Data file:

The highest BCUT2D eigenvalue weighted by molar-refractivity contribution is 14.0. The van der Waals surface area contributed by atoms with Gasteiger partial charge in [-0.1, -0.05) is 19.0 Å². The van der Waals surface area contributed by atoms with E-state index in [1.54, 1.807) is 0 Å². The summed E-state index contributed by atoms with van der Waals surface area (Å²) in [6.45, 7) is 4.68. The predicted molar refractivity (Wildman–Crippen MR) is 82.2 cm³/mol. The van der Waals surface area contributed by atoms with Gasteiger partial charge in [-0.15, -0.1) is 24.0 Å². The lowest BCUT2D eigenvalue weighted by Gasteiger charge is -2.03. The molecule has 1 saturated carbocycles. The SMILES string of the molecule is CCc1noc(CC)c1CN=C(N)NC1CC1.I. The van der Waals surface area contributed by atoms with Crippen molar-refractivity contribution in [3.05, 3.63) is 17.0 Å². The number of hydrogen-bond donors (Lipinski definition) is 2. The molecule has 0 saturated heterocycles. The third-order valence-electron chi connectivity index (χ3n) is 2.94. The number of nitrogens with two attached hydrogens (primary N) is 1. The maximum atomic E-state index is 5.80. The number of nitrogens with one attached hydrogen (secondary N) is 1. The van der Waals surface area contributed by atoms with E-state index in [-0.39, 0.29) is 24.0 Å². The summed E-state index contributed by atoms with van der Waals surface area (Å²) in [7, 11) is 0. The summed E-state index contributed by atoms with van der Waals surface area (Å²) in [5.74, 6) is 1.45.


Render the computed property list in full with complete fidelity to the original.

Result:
The highest BCUT2D eigenvalue weighted by molar-refractivity contribution is 14.0. The van der Waals surface area contributed by atoms with Gasteiger partial charge in [-0.1, -0.05) is 19.0 Å². The van der Waals surface area contributed by atoms with E-state index in [1.54, 1.807) is 0 Å². The summed E-state index contributed by atoms with van der Waals surface area (Å²) in [6.45, 7) is 4.68. The predicted molar refractivity (Wildman–Crippen MR) is 82.2 cm³/mol. The van der Waals surface area contributed by atoms with Gasteiger partial charge in [-0.15, -0.1) is 24.0 Å². The lowest BCUT2D eigenvalue weighted by Gasteiger charge is -2.03. The molecule has 1 saturated carbocycles. The SMILES string of the molecule is CCc1noc(CC)c1CN=C(N)NC1CC1.I. The van der Waals surface area contributed by atoms with Crippen molar-refractivity contribution in [3.05, 3.63) is 17.0 Å². The number of hydrogen-bond donors (Lipinski definition) is 2. The molecule has 0 saturated heterocycles. The third-order valence-electron chi connectivity index (χ3n) is 2.94. The number of nitrogens with two attached hydrogens (primary N) is 1. The maximum atomic E-state index is 5.80. The number of nitrogens with one attached hydrogen (secondary N) is 1. The van der Waals surface area contributed by atoms with E-state index in [-0.39, 0.29) is 24.0 Å². The summed E-state index contributed by atoms with van der Waals surface area (Å²) in [7, 11) is 0. The summed E-state index contributed by atoms with van der Waals surface area (Å²) in [5.74, 6) is 1.45.